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Need More Vitamin D? Boost Your Intake with These Tips

Date: 01/05/21

vegetables on a table with a bottle of spilled vitamin D pills

Vitamin D is needed for numerous important body functions including the absorption of calcium to ensure strong bones. During summer, it’s easier to get sufficient exposure to direct sunlight which intensifies the presence of Vitamin D in the body. To help you get through the winter when the sun may not be quite as bright, we have put together five ways to increase your Vitamin D intake so you can reap its health benefits.

1.    Start Supplements. The Vitamin D Council recommends taking a Vitamin D supplement to improve your body’s Vitamin D supply. Vitamin D3 is the most recommended Vitamin D supplement form to address vitamin deficiency.

2.    Soak in Sun. You don’t have lay on a beach all day to catch enough rays to be beneficial. In fact, you only need about half the amount of time it takes your skin to burn or tan. Most experts recommend about 10 minutes of unprotected exposure during the peak sun times of 10 a.m. to 3 p.m. If you’ll be outside longer, make sure you apply sunscreen or wear protective clothing to avoid sunburn and increased chances of skin cancer.

3.    Find Fish. Salmon and other fatty fish like mackerel and tuna are good-for-you sources of Vitamin D. Packed with omega-3 fatty acids, these fish also provide extra health benefits like possibly lowering blood pressure levels, increasing healthy brain function and preventing inflammation. Although most health associations classify food intake as a lesser source of Vitamin D, combining regular intake of these foods with supplements and direct exposure to sunlight can help you achieve ideal vitamin levels for your body.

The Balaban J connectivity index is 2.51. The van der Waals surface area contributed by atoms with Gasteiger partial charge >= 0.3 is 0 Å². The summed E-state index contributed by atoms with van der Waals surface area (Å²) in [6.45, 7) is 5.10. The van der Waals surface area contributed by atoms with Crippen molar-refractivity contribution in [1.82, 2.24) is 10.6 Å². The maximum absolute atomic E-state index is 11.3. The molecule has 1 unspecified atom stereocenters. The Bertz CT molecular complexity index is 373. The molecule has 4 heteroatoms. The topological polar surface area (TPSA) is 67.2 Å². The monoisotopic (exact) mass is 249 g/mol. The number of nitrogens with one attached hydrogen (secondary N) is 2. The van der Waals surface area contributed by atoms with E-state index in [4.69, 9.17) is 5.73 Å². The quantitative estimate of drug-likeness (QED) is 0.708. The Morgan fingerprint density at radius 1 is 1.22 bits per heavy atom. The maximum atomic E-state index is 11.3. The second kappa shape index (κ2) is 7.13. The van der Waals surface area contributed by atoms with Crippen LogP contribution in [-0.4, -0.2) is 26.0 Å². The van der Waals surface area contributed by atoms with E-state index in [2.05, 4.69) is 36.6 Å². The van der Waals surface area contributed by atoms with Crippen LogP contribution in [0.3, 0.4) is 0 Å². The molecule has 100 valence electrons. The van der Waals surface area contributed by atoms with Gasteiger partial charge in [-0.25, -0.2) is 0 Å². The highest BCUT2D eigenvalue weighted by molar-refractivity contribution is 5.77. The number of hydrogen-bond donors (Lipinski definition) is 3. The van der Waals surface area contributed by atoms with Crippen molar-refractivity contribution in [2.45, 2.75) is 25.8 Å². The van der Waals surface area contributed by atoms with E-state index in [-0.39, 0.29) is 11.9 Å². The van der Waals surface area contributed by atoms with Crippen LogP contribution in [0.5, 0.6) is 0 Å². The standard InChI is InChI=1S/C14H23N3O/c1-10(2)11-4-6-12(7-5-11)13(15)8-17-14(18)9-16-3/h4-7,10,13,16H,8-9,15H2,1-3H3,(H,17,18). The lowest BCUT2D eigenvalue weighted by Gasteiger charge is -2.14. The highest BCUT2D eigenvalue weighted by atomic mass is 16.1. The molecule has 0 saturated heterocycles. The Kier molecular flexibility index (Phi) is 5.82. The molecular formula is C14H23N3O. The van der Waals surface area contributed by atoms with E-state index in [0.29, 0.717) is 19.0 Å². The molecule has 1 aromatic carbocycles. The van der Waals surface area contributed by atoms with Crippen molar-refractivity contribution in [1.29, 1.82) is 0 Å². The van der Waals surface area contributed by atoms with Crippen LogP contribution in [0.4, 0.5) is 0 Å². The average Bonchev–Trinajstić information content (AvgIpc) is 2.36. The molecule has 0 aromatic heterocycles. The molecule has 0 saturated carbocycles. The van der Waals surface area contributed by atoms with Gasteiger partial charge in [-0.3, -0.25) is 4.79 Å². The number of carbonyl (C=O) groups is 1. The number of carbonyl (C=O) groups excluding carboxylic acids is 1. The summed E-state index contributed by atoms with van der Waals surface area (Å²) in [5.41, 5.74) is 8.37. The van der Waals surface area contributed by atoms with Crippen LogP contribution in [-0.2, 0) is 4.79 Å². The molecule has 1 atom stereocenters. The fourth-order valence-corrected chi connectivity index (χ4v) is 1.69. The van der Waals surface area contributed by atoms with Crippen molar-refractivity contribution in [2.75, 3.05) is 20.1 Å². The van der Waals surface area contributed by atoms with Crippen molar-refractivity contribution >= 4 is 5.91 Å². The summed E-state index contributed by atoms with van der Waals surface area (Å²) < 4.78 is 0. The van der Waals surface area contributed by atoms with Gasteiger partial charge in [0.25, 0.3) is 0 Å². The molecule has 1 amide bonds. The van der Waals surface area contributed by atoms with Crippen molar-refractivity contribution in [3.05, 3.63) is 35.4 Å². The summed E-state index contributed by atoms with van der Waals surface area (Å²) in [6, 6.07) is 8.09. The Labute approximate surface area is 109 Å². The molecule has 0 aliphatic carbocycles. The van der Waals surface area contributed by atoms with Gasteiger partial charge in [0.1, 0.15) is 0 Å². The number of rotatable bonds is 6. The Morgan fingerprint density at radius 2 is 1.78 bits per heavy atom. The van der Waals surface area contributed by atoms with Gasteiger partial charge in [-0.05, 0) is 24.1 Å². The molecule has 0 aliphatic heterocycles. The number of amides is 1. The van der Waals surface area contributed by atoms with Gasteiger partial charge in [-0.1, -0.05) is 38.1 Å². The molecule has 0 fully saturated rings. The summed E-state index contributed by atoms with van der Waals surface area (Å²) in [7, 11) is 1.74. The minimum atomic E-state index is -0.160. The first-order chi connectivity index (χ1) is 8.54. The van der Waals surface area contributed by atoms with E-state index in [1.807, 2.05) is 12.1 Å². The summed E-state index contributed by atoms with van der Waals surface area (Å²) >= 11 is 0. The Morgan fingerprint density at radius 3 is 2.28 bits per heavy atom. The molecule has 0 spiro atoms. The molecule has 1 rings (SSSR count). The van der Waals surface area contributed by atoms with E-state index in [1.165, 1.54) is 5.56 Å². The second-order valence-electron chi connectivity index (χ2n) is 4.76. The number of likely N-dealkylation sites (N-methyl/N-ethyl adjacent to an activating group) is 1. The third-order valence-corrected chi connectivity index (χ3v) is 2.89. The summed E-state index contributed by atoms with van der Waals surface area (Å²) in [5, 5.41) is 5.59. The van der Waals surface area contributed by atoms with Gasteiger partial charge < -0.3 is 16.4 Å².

4.    Enjoy Eggs. If you don’t eat fish, eggs can help you get some Vitamin D into your diet. But make sure to eat the yolk because that’s where the vitamins and minerals are found. Studies show that chickens raised in pastures that are in a lot of sunlight produce three times more Vitamin D in their eggs than their commercially raised counterparts. You can also look for eggs that have Vitamin D added to increase your intake.

5.    Find Fortified. Many foods now contain added Vitamin D, like orange juice, cereals and soy milk. Read nutrition labels to see how much of the recommended daily value of Vitamin D the food has. Ask your primary care provider for a recommendation of how much Vitamin D you should get each day to compare. 

This information is not intended as a substitute for professional medical care. Please always follow your healthcare provider’s instructions. Programs and services are subject to change. Managed Health Network, LLC (MHN) is a subsidiary of Health Net, LLC. The MHN companies include Managed Health Network and MHN Services, LLC. Health Net and Managed Health Network are registered service marks of Health Net, LLC or its affiliates. All rights reserved.